"Change will require us to collectively do the work long after the protests are over," Gantt Center CEO David Taylor said in a letter published ahead of that Unmasked conversation. "It requires true leadership from the national level to the community level. It requires persistence — and above all, it requires white people who have benefited from the system the most to use their privilege to stand up and speak out to effect change."

Other Unmasked conversations have brought in big local names: Charlotte City Council member Malcolm Graham and Public Health Director Gibbie Harris, among others.

"It's been one of our primary purposes through that series to make sure that we're involving community leaders that are actually in the positions of power," Martinez said.

The conversations aren't stopping any time soon.

The next one, at 7 p.m. Tuesday, Aug. 11, is called "Giving Black" and focuses on Black philanthropy. Tiffany Capers of CrossRoads Corp. will lead a panel that includes Kelly Davis, executive director at Thomas Davis Defending Dreams Foundation; Herb Gray, CEO of Life Enhancement Services; and "Giving Back" author Valaida Fullwood.

Martinez says the conversation will be about how philanthropy doesn't just mean donating money to organizations.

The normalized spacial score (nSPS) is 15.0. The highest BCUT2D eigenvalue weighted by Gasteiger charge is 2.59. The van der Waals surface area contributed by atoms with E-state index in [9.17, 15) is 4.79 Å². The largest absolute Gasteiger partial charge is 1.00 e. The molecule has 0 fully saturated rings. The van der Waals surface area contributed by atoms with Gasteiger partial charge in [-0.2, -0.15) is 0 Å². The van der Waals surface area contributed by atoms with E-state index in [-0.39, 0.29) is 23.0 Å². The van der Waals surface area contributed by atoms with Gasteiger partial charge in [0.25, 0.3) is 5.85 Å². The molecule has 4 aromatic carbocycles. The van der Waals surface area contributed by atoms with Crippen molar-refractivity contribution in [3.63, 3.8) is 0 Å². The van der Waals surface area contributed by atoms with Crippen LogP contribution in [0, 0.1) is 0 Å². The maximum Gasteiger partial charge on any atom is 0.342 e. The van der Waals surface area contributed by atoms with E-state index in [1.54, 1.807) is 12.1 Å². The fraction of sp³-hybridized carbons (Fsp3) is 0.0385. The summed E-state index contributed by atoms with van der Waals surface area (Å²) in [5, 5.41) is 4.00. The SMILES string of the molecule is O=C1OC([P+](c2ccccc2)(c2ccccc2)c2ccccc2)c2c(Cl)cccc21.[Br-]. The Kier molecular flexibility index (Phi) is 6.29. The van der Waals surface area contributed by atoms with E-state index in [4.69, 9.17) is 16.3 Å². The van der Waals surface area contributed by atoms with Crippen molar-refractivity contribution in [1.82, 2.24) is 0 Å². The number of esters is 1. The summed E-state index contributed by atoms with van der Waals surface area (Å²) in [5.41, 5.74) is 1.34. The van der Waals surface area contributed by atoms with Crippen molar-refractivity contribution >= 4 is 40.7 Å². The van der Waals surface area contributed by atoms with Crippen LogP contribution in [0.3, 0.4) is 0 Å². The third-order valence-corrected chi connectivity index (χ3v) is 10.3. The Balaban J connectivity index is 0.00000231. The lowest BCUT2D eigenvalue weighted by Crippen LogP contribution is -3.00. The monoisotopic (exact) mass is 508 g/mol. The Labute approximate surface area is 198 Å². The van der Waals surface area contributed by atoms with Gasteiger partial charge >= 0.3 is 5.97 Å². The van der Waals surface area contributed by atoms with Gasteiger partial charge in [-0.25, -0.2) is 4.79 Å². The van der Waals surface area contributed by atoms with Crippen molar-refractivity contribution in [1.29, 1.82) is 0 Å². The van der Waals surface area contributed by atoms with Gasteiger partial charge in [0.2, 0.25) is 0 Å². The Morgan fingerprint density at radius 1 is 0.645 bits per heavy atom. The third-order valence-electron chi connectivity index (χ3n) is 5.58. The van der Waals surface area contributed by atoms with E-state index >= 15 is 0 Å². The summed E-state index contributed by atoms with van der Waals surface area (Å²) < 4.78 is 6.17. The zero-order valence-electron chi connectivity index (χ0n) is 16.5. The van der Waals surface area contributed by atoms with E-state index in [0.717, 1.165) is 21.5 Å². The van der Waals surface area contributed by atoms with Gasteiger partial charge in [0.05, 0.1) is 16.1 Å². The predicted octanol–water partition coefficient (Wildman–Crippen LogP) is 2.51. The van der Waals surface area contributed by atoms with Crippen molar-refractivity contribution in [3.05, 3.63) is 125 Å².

"It's really more about building the community and strengthening the community and giving time and showing the community that you care, but really doing it from a standpoint of, 'If we don't take the time to really care for each other within our own community, we know that no one else will," Martinez said. "... Our focus is on things like volunteering and just educating each other, raising the next generation of torchbearers for our Black culture."

The Gantt Center's also been trying to make change happen through its Initiative for Equity + Innovation. Jacobs' "Brookhill" exhibition focuses on life in a low-income African American neighborhood in Charlotte. An upcoming exhibition, "Inter|Sectionality: Diaspora Art form the Creole City" features work from 25 Miami-based artists and two guest artists from Charlotte, Monique Luck and Stephanie J. Woods.

The Gantt's also in the early stages of putting together a "We Can't Breathe" exhibit that focuses on police brutality and recent protests for change in Charlotte and elsewhere. Art, after all, plays a role in documenting society.

"Yes, we can have the pretty art – and we have the pretty art – but it really is about making an impact," Martinez said. "So, when you walk through the doors of the Gantt Center, 1, you feel like it's a place for you, but 2, you'll also feel like it's a place that's making an impact beyond the pretty art.

"It's making a statement. It's giving a voice to those who consider themselves to be voiceless."

But for now, events, and Unmasked conversations, will stay virtual. And there's a silver lining to that: Martinez said more than 15,000 people have tuned into the conversations over the last few months.

A version of this story originally appeared in WFAE's weekly arts and entertainment newsletter, Tapestry. Subscribe here